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Toscani v. Quackenbush Co.

New Jersey Supreme Court

Decided: January 23, 1934.


On appeal from the First District Court of Paterson, Passaic county.

For the appellants, Leopold Frankel.

For the appellee, Franklin J. Marryott.

Before Justices Parker, Lloyd and Perskie.


[112 NJL Page 173]

The opinion of the court was delivered by

PERSKIE, J. This appeal brings up for review a judgment of nonsuit granted by the trial judge, sitting without a jury, in favor of the defendant and against the plaintiffs. The facts are as follows: The plaintiff in this case Anna Toscani, a heavy set woman, was injured on November 14th, 1932, in falling while attempting to descend the stairs from the second to the ground floor in the store of the defendant. The negligence charged in the complaint, as causative of the accident, was that the stairway, fan shaped in character, was faulty in construction and that this alleged faulty construction was known to defendant. Proof was submitted that the stairway was constructed contrary to sections 249 and 297 of the

[112 NJL Page 174]

building code of Paterson. This code, as to the stairway involved, was adopted May 19th, 1930, and approved May 23d, 1930. It is argued that the stairway was part of the original construction of the building and was constructed prior to the passage of the building code. At all events it was shown that the tread of the stairway was short one and one-half inches of section 247 of the code applied and one-half inch short if section 297 of the code applied. The stairs were built narrower in the center than at the ends. The photograph of the stairs show a railing in the center and on each side thereof.

The court granted a nonsuit without giving any reason for so doing. It is true that in the case of Ippolito v. Ridgefield, 94 N.J.L. 97, our Court of Errors and Appeals, by Chancellor Walker (at p. 99), held, inter alia: "The trial judge gave no reason for his action in granting the nonsuit. This also is not in accord with approved practice." Nevertheless the reversal was not based on that ground. We do not choose, in the instant case, to regard the omission to state the reason for the granting of the nonsuit as reversible error.

We start out with the fundamental principle that in passing upon motions to nonsuit and to direct a verdict upon the ground that there was no evidence of the defendant's negligence, the court is not concerned with the credibility of witnesses nor with the weight of the evidence, but must take as true all evidence which supports the plaintiff's view and must give him the benefit of all legitimate inferences which may be drawn therefrom, in his favor; and where the evidence is such that reasonable minds may differ as to the fair conclusion to be drawn therefrom as to whether or not the defendant exercised reasonable care, a jury question is presented, and such motions must be denied. Lozio v. Perrone, 111 N.J.L. 549.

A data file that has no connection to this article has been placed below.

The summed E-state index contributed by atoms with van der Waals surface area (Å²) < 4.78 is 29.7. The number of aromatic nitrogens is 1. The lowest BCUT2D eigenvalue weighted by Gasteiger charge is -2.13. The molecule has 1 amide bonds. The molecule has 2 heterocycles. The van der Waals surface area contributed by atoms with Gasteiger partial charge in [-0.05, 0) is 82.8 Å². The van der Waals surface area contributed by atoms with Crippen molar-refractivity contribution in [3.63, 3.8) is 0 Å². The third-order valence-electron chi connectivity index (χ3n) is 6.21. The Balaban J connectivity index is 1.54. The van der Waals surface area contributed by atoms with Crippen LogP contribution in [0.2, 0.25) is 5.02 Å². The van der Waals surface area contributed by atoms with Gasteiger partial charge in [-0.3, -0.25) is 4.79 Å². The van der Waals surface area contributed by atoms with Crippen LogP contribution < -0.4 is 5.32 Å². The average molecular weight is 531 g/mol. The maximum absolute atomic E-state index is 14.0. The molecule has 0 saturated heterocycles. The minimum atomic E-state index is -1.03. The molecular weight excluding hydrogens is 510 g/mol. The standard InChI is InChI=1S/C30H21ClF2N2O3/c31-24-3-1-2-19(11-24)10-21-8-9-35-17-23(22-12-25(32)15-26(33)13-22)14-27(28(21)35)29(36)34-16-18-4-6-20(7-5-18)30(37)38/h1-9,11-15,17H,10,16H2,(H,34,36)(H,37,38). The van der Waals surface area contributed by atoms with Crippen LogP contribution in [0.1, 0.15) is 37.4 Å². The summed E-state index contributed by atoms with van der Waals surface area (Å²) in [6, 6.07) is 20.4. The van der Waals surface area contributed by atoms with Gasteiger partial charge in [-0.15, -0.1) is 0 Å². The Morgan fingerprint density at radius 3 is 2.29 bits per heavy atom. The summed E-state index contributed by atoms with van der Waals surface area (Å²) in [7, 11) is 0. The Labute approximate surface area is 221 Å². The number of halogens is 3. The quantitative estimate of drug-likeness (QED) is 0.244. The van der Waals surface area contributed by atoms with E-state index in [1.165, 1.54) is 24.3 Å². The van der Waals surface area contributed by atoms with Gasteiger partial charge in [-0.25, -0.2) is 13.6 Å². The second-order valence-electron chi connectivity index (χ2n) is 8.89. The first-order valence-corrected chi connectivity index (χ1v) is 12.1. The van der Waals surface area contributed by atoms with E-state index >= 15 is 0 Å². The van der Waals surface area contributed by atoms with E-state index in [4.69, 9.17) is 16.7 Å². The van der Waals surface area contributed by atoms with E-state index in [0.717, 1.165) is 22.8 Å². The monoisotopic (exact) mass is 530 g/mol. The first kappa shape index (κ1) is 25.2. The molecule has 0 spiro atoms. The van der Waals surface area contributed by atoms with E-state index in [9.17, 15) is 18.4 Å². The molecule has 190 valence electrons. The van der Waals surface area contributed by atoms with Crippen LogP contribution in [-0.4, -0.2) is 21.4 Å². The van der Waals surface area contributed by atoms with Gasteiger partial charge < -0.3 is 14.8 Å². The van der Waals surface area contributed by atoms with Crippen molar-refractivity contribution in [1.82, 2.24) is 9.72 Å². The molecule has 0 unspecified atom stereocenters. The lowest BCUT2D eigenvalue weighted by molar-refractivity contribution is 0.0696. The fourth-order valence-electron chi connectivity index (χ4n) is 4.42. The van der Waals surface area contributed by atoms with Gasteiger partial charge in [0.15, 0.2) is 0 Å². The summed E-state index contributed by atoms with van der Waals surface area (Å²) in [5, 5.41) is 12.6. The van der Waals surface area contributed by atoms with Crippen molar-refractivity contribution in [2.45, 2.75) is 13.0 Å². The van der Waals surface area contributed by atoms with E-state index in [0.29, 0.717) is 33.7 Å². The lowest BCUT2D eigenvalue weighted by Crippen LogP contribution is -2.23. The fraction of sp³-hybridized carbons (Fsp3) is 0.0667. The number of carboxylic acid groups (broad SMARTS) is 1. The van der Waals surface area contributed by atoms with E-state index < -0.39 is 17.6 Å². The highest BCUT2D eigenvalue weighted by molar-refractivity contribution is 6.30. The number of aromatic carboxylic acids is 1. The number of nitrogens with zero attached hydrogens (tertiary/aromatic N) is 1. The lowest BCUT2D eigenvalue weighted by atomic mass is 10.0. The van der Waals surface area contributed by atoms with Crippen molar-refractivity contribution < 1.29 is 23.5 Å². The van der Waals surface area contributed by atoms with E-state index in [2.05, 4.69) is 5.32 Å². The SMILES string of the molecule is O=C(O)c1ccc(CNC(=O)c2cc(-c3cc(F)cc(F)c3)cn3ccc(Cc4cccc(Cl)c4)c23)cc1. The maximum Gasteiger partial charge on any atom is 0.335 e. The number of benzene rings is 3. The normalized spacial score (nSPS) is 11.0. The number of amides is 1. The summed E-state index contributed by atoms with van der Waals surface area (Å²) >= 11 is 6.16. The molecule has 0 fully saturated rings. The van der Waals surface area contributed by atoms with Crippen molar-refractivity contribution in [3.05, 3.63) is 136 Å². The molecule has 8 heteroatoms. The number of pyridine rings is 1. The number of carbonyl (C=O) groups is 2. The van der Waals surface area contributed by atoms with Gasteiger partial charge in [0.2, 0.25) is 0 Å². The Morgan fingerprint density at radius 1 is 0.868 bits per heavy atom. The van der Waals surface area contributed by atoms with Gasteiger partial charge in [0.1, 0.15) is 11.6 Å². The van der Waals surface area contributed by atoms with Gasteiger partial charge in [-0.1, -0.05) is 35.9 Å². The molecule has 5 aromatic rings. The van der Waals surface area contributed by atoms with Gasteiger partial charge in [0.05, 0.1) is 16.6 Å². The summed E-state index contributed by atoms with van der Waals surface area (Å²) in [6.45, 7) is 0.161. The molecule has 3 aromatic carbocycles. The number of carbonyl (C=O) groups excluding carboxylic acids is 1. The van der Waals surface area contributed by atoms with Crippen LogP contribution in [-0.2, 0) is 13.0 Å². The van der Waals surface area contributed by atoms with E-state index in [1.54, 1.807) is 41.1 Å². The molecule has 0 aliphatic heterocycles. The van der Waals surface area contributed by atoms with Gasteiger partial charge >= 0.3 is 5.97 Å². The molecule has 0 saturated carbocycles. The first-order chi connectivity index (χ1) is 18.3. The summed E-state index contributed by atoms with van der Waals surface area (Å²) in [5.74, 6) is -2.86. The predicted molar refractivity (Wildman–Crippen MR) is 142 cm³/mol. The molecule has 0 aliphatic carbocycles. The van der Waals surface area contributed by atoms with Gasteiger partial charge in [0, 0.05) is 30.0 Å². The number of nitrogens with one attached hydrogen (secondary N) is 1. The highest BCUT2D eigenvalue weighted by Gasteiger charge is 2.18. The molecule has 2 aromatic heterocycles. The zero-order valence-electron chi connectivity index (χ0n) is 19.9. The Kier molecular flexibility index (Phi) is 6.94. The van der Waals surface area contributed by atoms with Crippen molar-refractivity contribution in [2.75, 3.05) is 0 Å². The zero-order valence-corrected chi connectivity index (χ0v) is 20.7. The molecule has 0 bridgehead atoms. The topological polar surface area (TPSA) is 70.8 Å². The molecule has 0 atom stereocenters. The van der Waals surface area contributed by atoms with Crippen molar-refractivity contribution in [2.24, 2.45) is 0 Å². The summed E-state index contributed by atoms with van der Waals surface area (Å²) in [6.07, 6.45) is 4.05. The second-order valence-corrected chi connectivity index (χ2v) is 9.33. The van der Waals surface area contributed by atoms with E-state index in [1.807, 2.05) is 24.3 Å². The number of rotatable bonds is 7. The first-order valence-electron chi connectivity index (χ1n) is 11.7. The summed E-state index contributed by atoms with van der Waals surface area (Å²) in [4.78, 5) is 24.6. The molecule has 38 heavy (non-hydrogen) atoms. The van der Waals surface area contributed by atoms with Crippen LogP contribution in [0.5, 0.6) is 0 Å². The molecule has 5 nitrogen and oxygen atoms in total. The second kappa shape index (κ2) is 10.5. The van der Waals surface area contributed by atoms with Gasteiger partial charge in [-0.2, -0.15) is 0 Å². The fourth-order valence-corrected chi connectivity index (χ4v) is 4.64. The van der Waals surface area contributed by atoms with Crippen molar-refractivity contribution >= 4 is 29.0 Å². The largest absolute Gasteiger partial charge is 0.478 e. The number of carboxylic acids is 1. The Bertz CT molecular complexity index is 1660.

Taking as true all the evidence which supports the plaintiff's view and giving her the benefit of all legitimate inferences which may be drawn therefrom in her favor, it seems to us that reasonable minds cannot differ as to the fair conclusion to be drawn. The alleged negligence of the defendant is simply not present.

[112 NJL Page 175]

Assuming it to be a fact that the steps in question did not comply with the measurements provided in the building code, and that it is fairly inferrable that the stairs were in the building before the code was passed, it is well settled that penal statutes which gives no private action may nevertheless affect private rights upon common law principles applicable to the action of negligence. Evers v. Davis, 86 N.J.L. 197; Kelly v. Henry Muhs Co., 71 Id. 358; Guse v. Martin, 96 Id. 262; Doyon v. Massoline Motor Car Co., 98 Id. 540; McNamara v. Mechanic's Trust Co., 106 Id. 532; Reeves v. Prosser, 109 Id. 485, and Kuczko v. Prudential Oil Corp., 110 Id. 111.

Plaintiff offered to prove by a general contractor of twenty-odd years' experience in industrial, commercial and public works that the stairs were hazardous because of its faulty construction. This was undoubtedly done in order to bring the instant case within a recent case decided by Circuit Court Judge Lawrence. Predmore v. Dickerson, 11 N.J. Mis. R. 342; 165 A. 867.